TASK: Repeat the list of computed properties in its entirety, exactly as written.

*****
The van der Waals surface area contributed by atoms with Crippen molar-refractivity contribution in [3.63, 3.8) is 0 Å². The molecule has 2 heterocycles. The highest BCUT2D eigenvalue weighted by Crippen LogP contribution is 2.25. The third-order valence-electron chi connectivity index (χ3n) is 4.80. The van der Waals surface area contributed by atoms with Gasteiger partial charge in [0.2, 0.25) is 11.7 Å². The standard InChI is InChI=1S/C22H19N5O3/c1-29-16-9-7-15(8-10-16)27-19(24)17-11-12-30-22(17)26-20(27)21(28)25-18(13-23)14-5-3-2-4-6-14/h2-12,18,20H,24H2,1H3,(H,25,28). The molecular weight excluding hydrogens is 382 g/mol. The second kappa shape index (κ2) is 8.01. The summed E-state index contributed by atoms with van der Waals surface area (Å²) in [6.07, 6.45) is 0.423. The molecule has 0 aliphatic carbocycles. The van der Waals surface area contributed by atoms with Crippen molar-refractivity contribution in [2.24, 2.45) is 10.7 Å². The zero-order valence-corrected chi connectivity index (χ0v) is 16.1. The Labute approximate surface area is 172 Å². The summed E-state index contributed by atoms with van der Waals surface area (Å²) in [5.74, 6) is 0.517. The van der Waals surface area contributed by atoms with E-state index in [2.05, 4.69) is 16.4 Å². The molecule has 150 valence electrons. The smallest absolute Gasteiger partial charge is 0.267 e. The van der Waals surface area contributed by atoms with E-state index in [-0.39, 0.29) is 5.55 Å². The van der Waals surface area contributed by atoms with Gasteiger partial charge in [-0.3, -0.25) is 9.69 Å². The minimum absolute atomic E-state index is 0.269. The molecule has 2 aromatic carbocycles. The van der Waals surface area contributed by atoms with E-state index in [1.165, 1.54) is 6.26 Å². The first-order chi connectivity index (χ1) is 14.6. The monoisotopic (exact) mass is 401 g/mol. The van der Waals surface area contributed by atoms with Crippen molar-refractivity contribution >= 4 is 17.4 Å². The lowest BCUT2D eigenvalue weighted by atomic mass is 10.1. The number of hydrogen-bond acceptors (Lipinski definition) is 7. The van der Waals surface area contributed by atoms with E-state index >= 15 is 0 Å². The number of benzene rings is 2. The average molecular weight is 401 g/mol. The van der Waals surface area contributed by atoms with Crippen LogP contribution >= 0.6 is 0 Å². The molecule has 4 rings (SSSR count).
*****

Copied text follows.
The van der Waals surface area contributed by atoms with Crippen molar-refractivity contribution in [3.63, 3.8) is 0 Å². The molecule has 2 heterocycles. The highest BCUT2D eigenvalue weighted by Crippen LogP contribution is 2.25. The third-order valence-electron chi connectivity index (χ3n) is 4.80. The van der Waals surface area contributed by atoms with Gasteiger partial charge in [0.2, 0.25) is 11.7 Å². The standard InChI is InChI=1S/C22H19N5O3/c1-29-16-9-7-15(8-10-16)27-19(24)17-11-12-30-22(17)26-20(27)21(28)25-18(13-23)14-5-3-2-4-6-14/h2-12,18,20H,24H2,1H3,(H,25,28). The molecular weight excluding hydrogens is 382 g/mol. The second kappa shape index (κ2) is 8.01. The summed E-state index contributed by atoms with van der Waals surface area (Å²) in [6.07, 6.45) is 0.423. The molecule has 0 aliphatic carbocycles. The van der Waals surface area contributed by atoms with Crippen molar-refractivity contribution in [2.24, 2.45) is 10.7 Å². The zero-order valence-corrected chi connectivity index (χ0v) is 16.1. The Labute approximate surface area is 172 Å². The summed E-state index contributed by atoms with van der Waals surface area (Å²) in [5.74, 6) is 0.517. The van der Waals surface area contributed by atoms with E-state index in [2.05, 4.69) is 16.4 Å². The molecule has 150 valence electrons. The smallest absolute Gasteiger partial charge is 0.267 e. The van der Waals surface area contributed by atoms with E-state index in [-0.39, 0.29) is 5.55 Å². The van der Waals surface area contributed by atoms with Gasteiger partial charge in [-0.3, -0.25) is 9.69 Å². The minimum absolute atomic E-state index is 0.269. The molecule has 2 aromatic carbocycles. The van der Waals surface area contributed by atoms with E-state index in [1.165, 1.54) is 6.26 Å². The first-order chi connectivity index (χ1) is 14.6. The monoisotopic (exact) mass is 401 g/mol. The van der Waals surface area contributed by atoms with Crippen molar-refractivity contribution >= 4 is 17.4 Å². The lowest BCUT2D eigenvalue weighted by atomic mass is 10.1. The number of hydrogen-bond acceptors (Lipinski definition) is 7. The van der Waals surface area contributed by atoms with E-state index >= 15 is 0 Å². The number of benzene rings is 2. The average molecular weight is 401 g/mol. The van der Waals surface area contributed by atoms with Crippen LogP contribution >= 0.6 is 0 Å². The molecule has 4 rings (SSSR count).